Jesus Christ turned everything upside down. I know of no other teaching that might disturb his disciples as “humility.” I’m sure that they shook their heads and replayed what Jesus had said.
(Maybe they were looking for a loophole?)
This is not something you just “click into place,” and move on to the next thing. Rather it’s a complete overhaul of living as a disciple. Humility is a process, not an event. We will never move beyond it.
“So anyone who becomes as humble as this little child is the greatest in the Kingdom of Heaven.”
We may think children are wonderful, but honestly, they’re hardly the stuff of the Spirit. And then Jesus shows up and we’re suddenly schooled even further. Generally, the attitude of a child can be seen as innocent, simple, kind, eager, curious, relying on others, and enjoying simple things.
As a bonafide broken believer, I find I’m quite consumed with “me.” Life can revolve around me. The awful nature of my depression, my mental illness is I get absorbed with it, and it is all I think about. And I hate this. It isn’t right. It isn’t healthy. It doesn’t honor God.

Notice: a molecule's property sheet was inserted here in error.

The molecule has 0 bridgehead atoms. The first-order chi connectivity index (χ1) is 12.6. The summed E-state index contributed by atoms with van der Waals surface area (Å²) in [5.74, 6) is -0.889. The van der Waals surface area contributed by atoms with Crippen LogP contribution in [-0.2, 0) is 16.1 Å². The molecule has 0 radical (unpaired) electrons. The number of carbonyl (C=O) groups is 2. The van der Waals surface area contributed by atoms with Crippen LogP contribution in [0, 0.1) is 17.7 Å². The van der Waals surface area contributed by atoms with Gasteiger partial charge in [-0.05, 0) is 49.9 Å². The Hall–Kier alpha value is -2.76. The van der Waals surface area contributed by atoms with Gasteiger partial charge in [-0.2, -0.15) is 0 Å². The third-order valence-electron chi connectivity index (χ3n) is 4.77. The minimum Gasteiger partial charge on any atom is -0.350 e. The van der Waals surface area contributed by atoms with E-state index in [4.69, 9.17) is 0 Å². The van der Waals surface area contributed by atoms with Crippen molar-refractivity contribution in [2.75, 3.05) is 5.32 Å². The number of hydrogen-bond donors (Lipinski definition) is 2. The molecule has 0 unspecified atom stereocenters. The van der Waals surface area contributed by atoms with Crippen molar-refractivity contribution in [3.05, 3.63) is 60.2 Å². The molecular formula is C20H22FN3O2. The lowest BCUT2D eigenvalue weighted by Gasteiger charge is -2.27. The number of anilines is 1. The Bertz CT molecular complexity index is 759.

“If thou wouldst find much favor and peace with God and man, be very low in thine own eyes. Forgive thyself little and others much.”
The following list was written by Mother Teresa. It sheds further light for us. Her discipleship was radically different from mine, and although I have much– I still have very much to learn.
These are the few ways we can practice humility:
- To accept being slighted, forgotten and disliked.
- To be kind and gentle even under provocation.
- Never to stand on one’s dignity.
- To choose always the hardest.
Mother Teresa, “The Joy in Loving: A Guide to Daily Living”